Both men’s and women’s gymnastics include floor exercise events. There are some key differences, however. For example, women’s floor routines are done to music, while men’s routines are done without music. But in general, the rules for gymnastics floor work are similar. A woman’s floor exercise routine may not exceed 90 seconds, while a man’s routine must be between 60 and 70 seconds.
A woman’s floor exercise routine may not exceed 90 seconds. The absence of music or the use of music with spoken or sung words will cost a gymnast a 1-point deduction. A gymnast who steps outside the boundary line of the floor exercise area with one hand or foot will lose 0.1 point. Stepping outside the line with two hands or feet or landing with both feet on the line means a 0.3-point deduction. A gymnast who lands completely outside the lines with both feet will cost 0.5 point. A floor routine must contain the following components: a dance passage with at least two different leaps or hops; one acrobatic line with two different saltos, which are flips or rolls; a forward, sideways or backward salto; a salto with a double somersault and a salto with a 360-degree twist; and a dismount.
Other Point Deductions
Gymnastics rules are very specific about floor work elements that must be done a certain way, otherwise points or a percentage of a point must be deducted. Since a perfect score is 10 and not generally achieved by any but the most spectacular of floor artists, there's a lot of room for a gymnast to achieve or lose points. For example, when a gymnast does a leap and goes into a split, if her legs are not parallel to the ground, 0.1 point must be deducted.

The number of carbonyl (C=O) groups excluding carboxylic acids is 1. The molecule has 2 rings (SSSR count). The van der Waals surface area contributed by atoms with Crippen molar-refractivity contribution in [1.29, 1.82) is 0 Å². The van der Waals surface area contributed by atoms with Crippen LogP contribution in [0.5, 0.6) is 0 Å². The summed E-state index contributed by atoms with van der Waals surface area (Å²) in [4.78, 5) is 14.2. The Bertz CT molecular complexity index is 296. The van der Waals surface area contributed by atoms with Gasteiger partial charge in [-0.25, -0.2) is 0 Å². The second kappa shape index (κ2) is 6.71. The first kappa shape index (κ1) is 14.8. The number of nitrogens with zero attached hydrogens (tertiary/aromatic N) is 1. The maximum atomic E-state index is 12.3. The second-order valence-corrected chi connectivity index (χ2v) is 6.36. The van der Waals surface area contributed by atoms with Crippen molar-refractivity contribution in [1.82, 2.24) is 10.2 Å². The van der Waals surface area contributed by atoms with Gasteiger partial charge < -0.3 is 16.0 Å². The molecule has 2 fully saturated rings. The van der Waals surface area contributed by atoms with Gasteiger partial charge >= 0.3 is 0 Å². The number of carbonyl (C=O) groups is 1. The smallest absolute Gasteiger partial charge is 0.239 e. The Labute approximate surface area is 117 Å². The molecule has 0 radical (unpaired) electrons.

Gymnasts who lose their balance upon landing during floor work can lose up to 0.3 point, depending on the extent of the misstep. A slight step or hop upon landing will cost a gymnast 0.1 point, while a large step or hop, or touching the floor with one or two hands will mean a 0.3-point deduction. Needing one or two hands for support on the floor will cost the gymnast 0.5 point.
Rules of the Floor
The floor exercise area is a square with 12 meter sides, and major competitions must provide a springboard surface. Two judges are assigned to watch the boundary lines, while three or more judges are used to score the gymnasts on their routines. And in men’s events, a male gymnast must use all four corners of the square.